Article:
Friday, May 26, 2006
Even though the general fishing opener begins the third Saturday of May, for many Montanans their fishing season really starts on Memorial Day. School is over or very close to ending for most Montana students, and this end-of-spring/beginning-of-summer transition period signals to many of us that its time to start enjoying a little time on the water.
With a snowpack that was closer to normal than in several of the previous drought years, some of the trout streams and rivers will be high and muddy for this weekend, so many anglers will resort to concentrating on lakes, reservoirs and ponds.
Some of the best fishing bets right now:
Bighorn River – As is usually the case at this time of year with tailwater fisheries, the Bighorn below the dam is providing clear cold water, with rainbows and browns feeding on a variety of hatches.
Canyon Ferry Lake – No matter how crowded it may look at the boat ramps, you can always find a place to fish on the sprawling reservoir. The walleye bite has begun to pick up as the trout bite has slowed. Don’t pass up the opportunity to try and catch a huge carp; they are active all along the shoreline.
Clark Fork River – On the west end of the state, many of the rivers are high and muddy from the excellent snowpack of last winter. While the river may not fish very well right now, the snowpack will provide much better fishing into the summer months than in the past few years. For now though, the Clark Fork is one of the better options in western Montana.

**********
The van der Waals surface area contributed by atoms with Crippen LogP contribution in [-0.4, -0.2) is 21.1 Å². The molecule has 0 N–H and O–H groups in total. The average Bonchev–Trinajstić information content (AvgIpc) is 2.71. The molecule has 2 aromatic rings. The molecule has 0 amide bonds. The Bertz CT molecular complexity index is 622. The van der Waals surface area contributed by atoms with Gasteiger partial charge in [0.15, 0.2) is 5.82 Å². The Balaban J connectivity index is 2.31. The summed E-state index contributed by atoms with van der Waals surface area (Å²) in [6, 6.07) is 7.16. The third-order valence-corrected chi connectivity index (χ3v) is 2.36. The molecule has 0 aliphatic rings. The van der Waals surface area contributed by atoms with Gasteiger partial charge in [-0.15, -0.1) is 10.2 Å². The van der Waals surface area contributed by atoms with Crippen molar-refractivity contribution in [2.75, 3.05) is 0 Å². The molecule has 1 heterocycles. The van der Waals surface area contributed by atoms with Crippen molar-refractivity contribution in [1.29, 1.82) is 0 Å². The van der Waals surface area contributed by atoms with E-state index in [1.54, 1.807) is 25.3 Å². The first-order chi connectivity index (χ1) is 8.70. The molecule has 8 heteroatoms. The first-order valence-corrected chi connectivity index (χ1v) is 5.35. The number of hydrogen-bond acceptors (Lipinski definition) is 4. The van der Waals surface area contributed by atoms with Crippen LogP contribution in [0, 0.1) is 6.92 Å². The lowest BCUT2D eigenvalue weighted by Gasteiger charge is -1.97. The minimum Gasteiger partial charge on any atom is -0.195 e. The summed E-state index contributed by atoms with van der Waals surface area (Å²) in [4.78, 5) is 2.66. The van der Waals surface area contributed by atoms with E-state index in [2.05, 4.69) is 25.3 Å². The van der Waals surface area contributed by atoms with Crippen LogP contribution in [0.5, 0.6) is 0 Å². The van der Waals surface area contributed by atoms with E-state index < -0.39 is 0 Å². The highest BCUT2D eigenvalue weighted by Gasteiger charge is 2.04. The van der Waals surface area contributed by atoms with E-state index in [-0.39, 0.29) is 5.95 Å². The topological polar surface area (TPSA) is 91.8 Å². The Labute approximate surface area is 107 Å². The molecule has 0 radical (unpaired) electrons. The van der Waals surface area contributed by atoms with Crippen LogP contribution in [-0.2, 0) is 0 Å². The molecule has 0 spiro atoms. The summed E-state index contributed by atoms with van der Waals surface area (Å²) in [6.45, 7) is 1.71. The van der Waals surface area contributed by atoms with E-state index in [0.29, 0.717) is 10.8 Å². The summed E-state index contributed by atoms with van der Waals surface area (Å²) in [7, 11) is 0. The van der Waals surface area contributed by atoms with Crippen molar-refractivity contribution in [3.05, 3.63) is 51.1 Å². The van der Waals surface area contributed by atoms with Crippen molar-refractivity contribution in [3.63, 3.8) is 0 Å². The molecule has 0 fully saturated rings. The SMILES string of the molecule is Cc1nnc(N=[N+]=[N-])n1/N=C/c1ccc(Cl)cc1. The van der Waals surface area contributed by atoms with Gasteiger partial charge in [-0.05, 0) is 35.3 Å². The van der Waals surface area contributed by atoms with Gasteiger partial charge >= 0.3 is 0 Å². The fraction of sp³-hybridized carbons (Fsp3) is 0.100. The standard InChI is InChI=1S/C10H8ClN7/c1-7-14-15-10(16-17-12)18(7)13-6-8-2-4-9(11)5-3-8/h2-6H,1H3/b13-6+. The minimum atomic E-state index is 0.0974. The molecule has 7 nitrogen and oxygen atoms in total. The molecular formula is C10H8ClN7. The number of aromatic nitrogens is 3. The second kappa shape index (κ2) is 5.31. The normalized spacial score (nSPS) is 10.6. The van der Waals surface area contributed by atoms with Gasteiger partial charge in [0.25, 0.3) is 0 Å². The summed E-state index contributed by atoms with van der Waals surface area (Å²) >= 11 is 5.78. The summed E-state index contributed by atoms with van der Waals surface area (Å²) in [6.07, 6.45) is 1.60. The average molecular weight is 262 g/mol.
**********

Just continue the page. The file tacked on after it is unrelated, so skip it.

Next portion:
Fort Peck Reservoir – As the fish recover from their spawning activity and the water warms up, Fort Peck is beginning to provide some great fishing for walleyes, lake trout and northern pike.
Lower Missouri River – As flows increase, paddlefish will move up out of Fort Peck, providing a chance to catch one of these prehistoric fish. Be sure to wet a line for sauger and catfish as well.
Upper Missouri River – River flows have been dropping as Canyon Ferry Lake fills, but the clear water is a stark contrast to many of the other rivers that are in full runoff. Don’t expect a solitary experience, but the upper river should fish well, especially with cool and cloudy weather.
Nelson Reservoir – Nelson fished very well for much of last summer, and is off to a great start again this year for walleyes and northern pike.
Rocky Mountain Front Lakes – Spring is usually the best time of year to fish the lakes in this beautiful setting, and probably one of the best options in the state to catch a truly large trout.
Tongue River Reservoir – In Montana, nothing says “spring” more than catching crappies on Tongue River Reservoir, and there is no better time than right now to be there, and possibly no better place to introduce a child to fishing.
- Local fly shops, bait stores, or boat marinas are a good places to find information about particular waters.
- For river flow details visit USGS Gauging Stations.
- Plan a fishing trip using the Montana Fishing Guide.
- FWP’s Fly Hatch Chart.
This is a brief synopsis of fishing conditions and reports from select waters across the state. For more detailed information, contact a fly shop, bait store, or boat marina for the particular water.